These arguments about the quantity and quality of evidence will likely dominate the oral submissions before the Court of Appeals on June 10 and will almost certainly revolve around three major areas of contention raised by the parties. First, was the evidence of OMICS’ alleged deceptive practices presented by the FTC at the Nevada District Court strong enough to satisfy the “no genuine issues of material fact in dispute” standard of summary judgment? Second, was Gedela’s position at the top of management and involvement in OMICS’ operations sufficient to make him personally liable for the $50.1 million because he knew about, participated in, or at least recklessly disregarded the allegedly deceptive practices? Third, was it proper to base the amount of $50.1 million on OMICS’ net revenues (less chargebacks and refunds)?
Researchers might be amused that several of the arguments raised by OMICS and the FTC are about what academics think when submitting manuscripts to journals.
- When you see the term “impact factor” on a journal’s website, do you think only of Clarivate’s Journal Impact Factor? (The FTC says you do; OMICS says you don’t.)
- When you read that a journal is “open access,” do you assume that the journal charges a fee? (OMICS says you do; the FTC says you don’t.)
- Do you think standard peer review takes at least weeks or months? (The FTC says it does; OMICS says it doesn’t.)
- Should we presume that researchers who publish in OMICS journals more than once cannot claim to have been deceived? (OMICS says we should; the FTC says we shouldn’t. OMICS argues, “Fool me once, shame on you. Fool me twice, shame on me.” There is evidence that some researchers are not fooled when they submit to predatory publishers.)
My personal answers are yes (although this has changed since doing research on predatory publishers); no (some open access journals do not have fees because they are funded by organizations or institutions); yes (desk rejections can be quick but I cannot recall ever having received peer review comments in under a month from the date of submission); and no (a blanket presumption is probably unfair but, in OMICS’ defense, I cannot believe that all researchers who submit to OMICS journals are unaware of its publishing practices). On my scorecard, that’s three for the FTC and one in between.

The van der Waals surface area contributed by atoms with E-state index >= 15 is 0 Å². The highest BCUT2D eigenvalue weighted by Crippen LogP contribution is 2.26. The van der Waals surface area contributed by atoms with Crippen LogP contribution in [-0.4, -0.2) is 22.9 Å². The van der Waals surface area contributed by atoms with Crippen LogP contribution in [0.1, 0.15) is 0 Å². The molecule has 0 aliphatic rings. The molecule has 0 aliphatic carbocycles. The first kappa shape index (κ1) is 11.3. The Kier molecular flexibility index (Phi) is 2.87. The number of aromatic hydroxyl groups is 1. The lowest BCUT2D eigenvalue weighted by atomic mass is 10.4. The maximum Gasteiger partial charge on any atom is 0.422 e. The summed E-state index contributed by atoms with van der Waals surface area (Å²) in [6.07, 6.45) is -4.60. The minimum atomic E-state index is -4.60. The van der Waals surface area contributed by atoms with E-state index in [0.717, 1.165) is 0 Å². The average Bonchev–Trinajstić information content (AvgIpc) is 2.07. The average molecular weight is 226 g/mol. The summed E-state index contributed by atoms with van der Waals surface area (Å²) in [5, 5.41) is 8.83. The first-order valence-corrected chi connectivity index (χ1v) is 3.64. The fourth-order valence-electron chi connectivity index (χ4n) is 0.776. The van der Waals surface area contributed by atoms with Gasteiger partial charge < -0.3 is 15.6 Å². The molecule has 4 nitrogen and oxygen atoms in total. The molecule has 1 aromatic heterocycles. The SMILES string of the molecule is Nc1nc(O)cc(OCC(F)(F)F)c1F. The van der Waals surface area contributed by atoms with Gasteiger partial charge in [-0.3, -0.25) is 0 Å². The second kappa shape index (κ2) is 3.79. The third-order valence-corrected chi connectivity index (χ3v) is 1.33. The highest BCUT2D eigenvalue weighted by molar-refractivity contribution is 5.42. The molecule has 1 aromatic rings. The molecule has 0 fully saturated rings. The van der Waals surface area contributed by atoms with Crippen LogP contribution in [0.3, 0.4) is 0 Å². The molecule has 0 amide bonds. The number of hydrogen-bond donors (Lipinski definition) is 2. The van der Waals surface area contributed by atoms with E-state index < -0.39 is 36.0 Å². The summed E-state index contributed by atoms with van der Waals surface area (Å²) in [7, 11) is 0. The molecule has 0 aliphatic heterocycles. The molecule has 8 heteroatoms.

If OMICS loses on appeal, it can still petition for a hearing from the U.S. Supreme Court (the Supreme Court generally only accepts around 2% of the approximately 7,000 annual requests for appeal; in contrast, requests to the U.S. Courts of Appeal are generally guaranteed).
If OMICS wins, what happens next will depend on what the Court of Appeals orders Judge Navarro to do. It could, for instance, order her to reconsider the facts or take additional evidence (after which she could still affirm her original decision). It could order her to merely recalculate the monetary award. More drastically, the Court of Appeals could reverse Judge Navarro’s decision and order a trial in the Nevada courtroom if it determines that, for example, she failed to take into account material facts raised by OMICS.
Regardless of what happens in this case, it seems that predatory journals will continue to be a hot topic in scholarly publishing for some time. Even OMICS has a view:
Since the last decade or recent years, a specific term has been introduced to describe certain spirited players in the market, and one of these is the use of predatory description, specifically for an online business on account of inadvertent communication gap in payment mode or time-frame, giving rise to conflicts of interest. However, there is a very thin line between the good and bad practices. One needs a very careful investigation and development of a broader sight with an independent approach.
The legal case against it will help determine whether OMICS is merely a “spirited player” or something worse and on which side OMICS stands on that “very thin line” between good and bad practices.
I hope this brief overview encourages you to watch the oral arguments. Video and audio recordings will be available a day later.
I thank the United States Court of Appeals for the Ninth Circuit for approving my application for an exemption from the Electronic Public Access Fees associated with accessing the filings in Federal Trade Commission v. OMICS Group Inc., et al., Case No. 19-15738.